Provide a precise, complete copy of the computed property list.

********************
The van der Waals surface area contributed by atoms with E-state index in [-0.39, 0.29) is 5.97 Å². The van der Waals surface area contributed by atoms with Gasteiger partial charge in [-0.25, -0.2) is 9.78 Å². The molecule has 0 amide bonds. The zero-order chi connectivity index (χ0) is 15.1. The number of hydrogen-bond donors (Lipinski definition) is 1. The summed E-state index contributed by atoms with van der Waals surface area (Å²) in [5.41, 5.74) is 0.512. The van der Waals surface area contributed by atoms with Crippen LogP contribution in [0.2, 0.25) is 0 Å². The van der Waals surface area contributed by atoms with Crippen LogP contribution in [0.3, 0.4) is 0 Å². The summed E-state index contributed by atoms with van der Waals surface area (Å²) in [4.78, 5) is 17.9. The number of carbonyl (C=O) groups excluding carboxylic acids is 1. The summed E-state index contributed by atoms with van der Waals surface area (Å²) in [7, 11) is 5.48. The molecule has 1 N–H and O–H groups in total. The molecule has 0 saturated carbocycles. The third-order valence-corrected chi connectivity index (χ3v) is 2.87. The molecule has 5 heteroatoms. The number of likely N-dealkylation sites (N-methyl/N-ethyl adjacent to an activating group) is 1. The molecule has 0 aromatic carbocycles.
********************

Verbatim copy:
The van der Waals surface area contributed by atoms with E-state index in [-0.39, 0.29) is 5.97 Å². The van der Waals surface area contributed by atoms with Gasteiger partial charge in [-0.25, -0.2) is 9.78 Å². The molecule has 0 amide bonds. The zero-order chi connectivity index (χ0) is 15.1. The number of hydrogen-bond donors (Lipinski definition) is 1. The summed E-state index contributed by atoms with van der Waals surface area (Å²) in [5.41, 5.74) is 0.512. The van der Waals surface area contributed by atoms with Crippen LogP contribution in [0.2, 0.25) is 0 Å². The van der Waals surface area contributed by atoms with Crippen LogP contribution in [0.3, 0.4) is 0 Å². The summed E-state index contributed by atoms with van der Waals surface area (Å²) in [4.78, 5) is 17.9. The number of carbonyl (C=O) groups excluding carboxylic acids is 1. The summed E-state index contributed by atoms with van der Waals surface area (Å²) in [7, 11) is 5.48. The molecule has 1 N–H and O–H groups in total. The molecule has 0 saturated carbocycles. The third-order valence-corrected chi connectivity index (χ3v) is 2.87. The molecule has 5 heteroatoms. The number of likely N-dealkylation sites (N-methyl/N-ethyl adjacent to an activating group) is 1. The molecule has 0 aromatic carbocycles.